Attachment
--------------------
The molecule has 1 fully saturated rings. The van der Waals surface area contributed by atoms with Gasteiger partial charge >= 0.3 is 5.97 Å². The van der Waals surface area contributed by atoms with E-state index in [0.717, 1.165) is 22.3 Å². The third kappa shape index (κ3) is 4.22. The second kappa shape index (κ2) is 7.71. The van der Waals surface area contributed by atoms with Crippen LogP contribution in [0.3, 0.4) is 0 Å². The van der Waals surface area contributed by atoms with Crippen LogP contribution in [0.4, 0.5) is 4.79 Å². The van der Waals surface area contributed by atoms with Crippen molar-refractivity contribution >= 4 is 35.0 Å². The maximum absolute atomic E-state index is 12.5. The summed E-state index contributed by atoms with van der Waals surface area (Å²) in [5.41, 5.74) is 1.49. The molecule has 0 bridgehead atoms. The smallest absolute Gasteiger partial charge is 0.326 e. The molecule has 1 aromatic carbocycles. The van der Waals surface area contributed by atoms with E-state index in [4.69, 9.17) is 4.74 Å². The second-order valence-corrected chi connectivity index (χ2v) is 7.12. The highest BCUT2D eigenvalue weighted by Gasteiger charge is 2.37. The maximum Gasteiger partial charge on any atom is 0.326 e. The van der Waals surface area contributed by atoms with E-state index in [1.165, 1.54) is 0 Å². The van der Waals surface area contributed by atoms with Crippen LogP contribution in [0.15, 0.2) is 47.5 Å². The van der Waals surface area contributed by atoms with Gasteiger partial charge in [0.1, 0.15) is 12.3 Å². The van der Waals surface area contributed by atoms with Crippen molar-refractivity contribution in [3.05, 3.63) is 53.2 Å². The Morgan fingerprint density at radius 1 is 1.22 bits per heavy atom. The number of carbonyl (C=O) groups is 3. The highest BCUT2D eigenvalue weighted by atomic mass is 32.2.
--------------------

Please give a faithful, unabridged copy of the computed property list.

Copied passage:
The molecule has 1 fully saturated rings. The van der Waals surface area contributed by atoms with Gasteiger partial charge >= 0.3 is 5.97 Å². The van der Waals surface area contributed by atoms with E-state index in [0.717, 1.165) is 22.3 Å². The third kappa shape index (κ3) is 4.22. The second kappa shape index (κ2) is 7.71. The van der Waals surface area contributed by atoms with Crippen LogP contribution in [0.3, 0.4) is 0 Å². The van der Waals surface area contributed by atoms with Crippen LogP contribution in [0.4, 0.5) is 4.79 Å². The van der Waals surface area contributed by atoms with Crippen molar-refractivity contribution >= 4 is 35.0 Å². The maximum absolute atomic E-state index is 12.5. The summed E-state index contributed by atoms with van der Waals surface area (Å²) in [5.41, 5.74) is 1.49. The molecule has 0 bridgehead atoms. The smallest absolute Gasteiger partial charge is 0.326 e. The molecule has 1 aromatic carbocycles. The van der Waals surface area contributed by atoms with E-state index in [4.69, 9.17) is 4.74 Å². The second-order valence-corrected chi connectivity index (χ2v) is 7.12. The highest BCUT2D eigenvalue weighted by Gasteiger charge is 2.37. The maximum Gasteiger partial charge on any atom is 0.326 e. The van der Waals surface area contributed by atoms with E-state index in [1.165, 1.54) is 0 Å². The van der Waals surface area contributed by atoms with Crippen LogP contribution in [0.15, 0.2) is 47.5 Å². The van der Waals surface area contributed by atoms with Gasteiger partial charge in [0.1, 0.15) is 12.3 Å². The van der Waals surface area contributed by atoms with Crippen molar-refractivity contribution in [3.05, 3.63) is 53.2 Å². The Morgan fingerprint density at radius 1 is 1.22 bits per heavy atom. The number of carbonyl (C=O) groups is 3. The highest BCUT2D eigenvalue weighted by atomic mass is 32.2.